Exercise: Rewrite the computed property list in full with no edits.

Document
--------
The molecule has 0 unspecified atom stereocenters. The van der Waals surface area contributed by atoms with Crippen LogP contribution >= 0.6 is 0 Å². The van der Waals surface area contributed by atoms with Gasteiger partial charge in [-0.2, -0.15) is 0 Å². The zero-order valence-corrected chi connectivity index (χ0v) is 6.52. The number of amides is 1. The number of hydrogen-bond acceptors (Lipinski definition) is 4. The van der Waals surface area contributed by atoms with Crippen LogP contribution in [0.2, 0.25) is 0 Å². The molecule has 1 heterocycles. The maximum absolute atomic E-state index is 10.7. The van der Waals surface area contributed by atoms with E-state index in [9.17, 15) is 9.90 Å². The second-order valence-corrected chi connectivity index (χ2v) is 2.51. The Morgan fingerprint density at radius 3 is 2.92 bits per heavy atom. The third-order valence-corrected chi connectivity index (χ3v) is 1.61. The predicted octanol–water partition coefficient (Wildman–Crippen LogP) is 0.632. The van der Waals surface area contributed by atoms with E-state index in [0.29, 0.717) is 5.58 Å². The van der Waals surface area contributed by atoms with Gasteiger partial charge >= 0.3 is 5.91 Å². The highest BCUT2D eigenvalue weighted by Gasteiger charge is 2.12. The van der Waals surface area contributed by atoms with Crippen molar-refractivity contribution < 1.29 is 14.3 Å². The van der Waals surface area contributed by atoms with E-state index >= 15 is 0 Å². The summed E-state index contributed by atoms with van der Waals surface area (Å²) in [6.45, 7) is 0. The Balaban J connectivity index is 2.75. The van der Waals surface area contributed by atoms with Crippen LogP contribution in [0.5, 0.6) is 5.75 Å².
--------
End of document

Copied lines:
The molecule has 0 unspecified atom stereocenters. The van der Waals surface area contributed by atoms with Crippen LogP contribution >= 0.6 is 0 Å². The van der Waals surface area contributed by atoms with Gasteiger partial charge in [-0.2, -0.15) is 0 Å². The zero-order valence-corrected chi connectivity index (χ0v) is 6.52. The number of amides is 1. The number of hydrogen-bond acceptors (Lipinski definition) is 4. The van der Waals surface area contributed by atoms with Crippen LogP contribution in [0.2, 0.25) is 0 Å². The molecule has 1 heterocycles. The maximum absolute atomic E-state index is 10.7. The van der Waals surface area contributed by atoms with E-state index in [9.17, 15) is 9.90 Å². The second-order valence-corrected chi connectivity index (χ2v) is 2.51. The Morgan fingerprint density at radius 3 is 2.92 bits per heavy atom. The third-order valence-corrected chi connectivity index (χ3v) is 1.61. The predicted octanol–water partition coefficient (Wildman–Crippen LogP) is 0.632. The van der Waals surface area contributed by atoms with E-state index in [0.29, 0.717) is 5.58 Å². The van der Waals surface area contributed by atoms with Gasteiger partial charge >= 0.3 is 5.91 Å². The highest BCUT2D eigenvalue weighted by Gasteiger charge is 2.12. The van der Waals surface area contributed by atoms with Crippen molar-refractivity contribution < 1.29 is 14.3 Å². The van der Waals surface area contributed by atoms with E-state index >= 15 is 0 Å². The summed E-state index contributed by atoms with van der Waals surface area (Å²) in [6.45, 7) is 0. The Balaban J connectivity index is 2.75. The van der Waals surface area contributed by atoms with Crippen LogP contribution in [0.5, 0.6) is 5.75 Å².